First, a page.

New Functions from Old:Scaled and Shifted Functions miscellaneous on-line topics for Calculus Applied to the Real World

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Let's start by looking at the graphs of some "well-known" functions.

f(x) = x

f(x) = x2

f(x) = x3

f(x)=
 1x

f(x) = x1/2

f(x) = |x|

(To review these graphs, consult the section on functions and their graphs in Chapter 1 of Applied Calculus)

But what about more complicated functions? For example, what about f(x) = (x-3)2? Notice that here we've taken f(x) = x2 (one of the functions graphed above) and replaced x by (x-3) to get a new function. Well, here are some "shift" rules that tell you the effect of operations like this.

Shift Rules
 Rule Example Horizontal Shift Let c be a fixed positive number. Replacing x by the quantity (xc) shifts the graph to the right c units. Replacing x by the quantity (x+c) shifts the graph to the left c units. Here is a picture of the graph of g(x) = |x4|. It is obtained from the graph of f(x) = |x| by shifting it to the right 4 units. Vertical Shift Let c be a fixed positive number. Replacing f(x) by f(x) + c shifts the graph up c units. Replacing f(x) by f(x) c shifts the graph down c units. Here is a picture of the graph of g(x) = x2 1. It is obtained from the graph of f(x) = x2 by shifting it down 1 unit.

Now here is one for you to do.

Example 1 Sketching a Shifted Function

 Let   f(x) = 1x + 1 . Select the correct options and press "Check."

 The graph of f(x) is obtained from the graph of 1x by shifting it up down left right 0 1 2 3 4 unit(s).

Now click on the correct graph of the function f.

Here is one that is obtained by two successive translations.

Example 2 Multiple Shifts

Let g(x) = (x2)1/2 + 1. Select the correct options and press "Check."

 The graph of g(x) is obtained from the graph of x1/2 by shifting it up down left right 2 units, and up down left right 1 unit.

Now click on the correct graph of the function f.

Question: Why does the Horizontal Shift Rule work?

Question: Why does the Vertical Shift Rule work?

In addition to the shift rules, we also have the

Scaling Rules
 Rule Example Horizontal Scaling If g(x) = f(cx) with c positive, then: If c > 1, the graph of g is the graph of f, compressed in the x-direction by a factor of c. If 0 < c < 1, then the graph is stretched in the x-direction by a factor of 1/c Here is a picture of the graph of g(x) = (0.5x)3. Since c = 0.5 < 1, the graph is obtained from that of f(x) = x3 by stretching it in the x-direction by a factor of 1/c = 2. Vertical Scaling If g(x) = cf(x)with c positive, then: If c > 1, the graph of g is the graph of f, stretched in the y-direction by a factor of c. If 0 < c < 1, then the graph is compressed in the y-direction by a factor of 1/c. Here is a picture of the graph of g(x) = 3(x)1/2. Since c = 3 > 1, the graph is obtained from that of f(x) = x1/2 by stretching it in the y-direction by a factor of c = 3.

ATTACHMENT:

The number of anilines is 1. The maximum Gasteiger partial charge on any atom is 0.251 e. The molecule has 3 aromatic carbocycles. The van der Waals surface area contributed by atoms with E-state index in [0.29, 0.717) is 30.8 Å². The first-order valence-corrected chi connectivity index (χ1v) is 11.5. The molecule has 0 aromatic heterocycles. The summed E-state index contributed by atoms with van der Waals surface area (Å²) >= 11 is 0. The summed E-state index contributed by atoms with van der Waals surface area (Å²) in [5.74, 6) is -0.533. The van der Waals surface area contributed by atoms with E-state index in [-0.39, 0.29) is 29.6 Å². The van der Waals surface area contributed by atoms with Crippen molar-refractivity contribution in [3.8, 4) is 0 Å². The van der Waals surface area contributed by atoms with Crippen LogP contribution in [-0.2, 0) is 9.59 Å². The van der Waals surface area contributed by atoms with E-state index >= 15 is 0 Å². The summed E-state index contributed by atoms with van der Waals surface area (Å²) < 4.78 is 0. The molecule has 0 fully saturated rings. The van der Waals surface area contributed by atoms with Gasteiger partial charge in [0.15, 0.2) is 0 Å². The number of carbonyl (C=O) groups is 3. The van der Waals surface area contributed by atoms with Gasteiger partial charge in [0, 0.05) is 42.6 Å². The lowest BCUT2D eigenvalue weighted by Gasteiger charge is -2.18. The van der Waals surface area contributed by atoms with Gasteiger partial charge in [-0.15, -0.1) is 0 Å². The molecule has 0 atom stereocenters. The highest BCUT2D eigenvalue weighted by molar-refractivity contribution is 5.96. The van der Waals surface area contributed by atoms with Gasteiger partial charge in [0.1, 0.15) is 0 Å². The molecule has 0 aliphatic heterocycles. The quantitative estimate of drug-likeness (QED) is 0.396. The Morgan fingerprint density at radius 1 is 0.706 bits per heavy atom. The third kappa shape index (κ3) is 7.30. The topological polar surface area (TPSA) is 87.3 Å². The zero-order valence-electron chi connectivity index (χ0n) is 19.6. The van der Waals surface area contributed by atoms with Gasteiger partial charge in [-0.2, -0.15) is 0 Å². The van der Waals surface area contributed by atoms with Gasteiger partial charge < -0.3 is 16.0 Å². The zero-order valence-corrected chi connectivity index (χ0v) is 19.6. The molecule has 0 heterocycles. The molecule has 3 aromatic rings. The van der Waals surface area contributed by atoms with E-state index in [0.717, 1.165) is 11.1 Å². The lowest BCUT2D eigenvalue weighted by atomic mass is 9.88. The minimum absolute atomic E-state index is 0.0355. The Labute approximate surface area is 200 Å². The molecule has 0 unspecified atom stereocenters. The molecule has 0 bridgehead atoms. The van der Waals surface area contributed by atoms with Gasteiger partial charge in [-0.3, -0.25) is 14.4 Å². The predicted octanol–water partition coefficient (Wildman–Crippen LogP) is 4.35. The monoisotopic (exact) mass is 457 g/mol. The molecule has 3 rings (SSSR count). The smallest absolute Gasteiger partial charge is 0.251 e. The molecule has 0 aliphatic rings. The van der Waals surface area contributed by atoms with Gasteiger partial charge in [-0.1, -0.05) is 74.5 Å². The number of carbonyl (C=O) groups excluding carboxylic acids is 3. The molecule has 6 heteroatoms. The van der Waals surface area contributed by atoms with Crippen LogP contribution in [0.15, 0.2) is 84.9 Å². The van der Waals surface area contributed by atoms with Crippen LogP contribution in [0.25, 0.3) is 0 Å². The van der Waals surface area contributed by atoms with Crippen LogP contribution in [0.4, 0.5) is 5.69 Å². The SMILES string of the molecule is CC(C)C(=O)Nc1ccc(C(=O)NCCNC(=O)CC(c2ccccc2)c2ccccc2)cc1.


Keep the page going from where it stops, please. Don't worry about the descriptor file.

Now one for you.

Example 3 Sketching a Scaled Function
Let   g(x) =
 13
x+
 1x
. Select the correct options and press "Check."

The graph of g(x) is obtained from the graph of   x+
1

x
by it by a factor of
 0 1 2 3 4 in the x- y- direction.

Now graph the function

f(x)=
x+ 1x

on your graphing calculator (or here) and then click on the correct graph of the function g.

Here is one that is obtained by several successive operations.

Example 4 A Scaled and Shifted Function

Let   g(x)   =
 (x - 2)23
+4.
Select the correct options and press "Check."

Starting with f(x) = x2,

Step 1: Replace x by (x2), giving (x2)2.
 This shifts it expands it compresses it 2 units left 2 units right 2 units up 2 units down by a factor of 2

Step 2: Divide the last function by 3, giving (x2)2/3.
 This shifts it expands it compresses it 3 units left 3 units right 3 units up 3 units down by a factor of 3

Step 3: Now add 4 to the last function, to obtain the given function g.
 This shifts it expands it compresses it 4 units left 4 units right 4 units up 4 units down by a factor of 4

Here are the graphs corresponding to these steps.

Original Function
y = x2
Step 1
y = (x2)2
Step 2
 y = (x - 2)23
Step 3
 y = (x - 2)23 + 4

Finally, we look at reflections.

Reflections
 Rule Example Horizontal Reflection Replacing x by the quantity (x) reflects the graph in y-axis (In other words, it "flips it about the y-axis.") Here is a picture of the graph of g(x) =(0.5x)3+1. It is obtained from the graph of f(x) = 0.5x3+1 by reflecting it in the y-axis. Vertical Reflection Replacing f(x) by f(x) reflects the graph in the x-axis (In other words, it "flips it about the x-axis.") Here is a picture of the graph of g(x) = (x2 1). It is obtained from the graph of f(x) = x2 1 by reflecting it in the x-axis.

Last Updated:January, 1998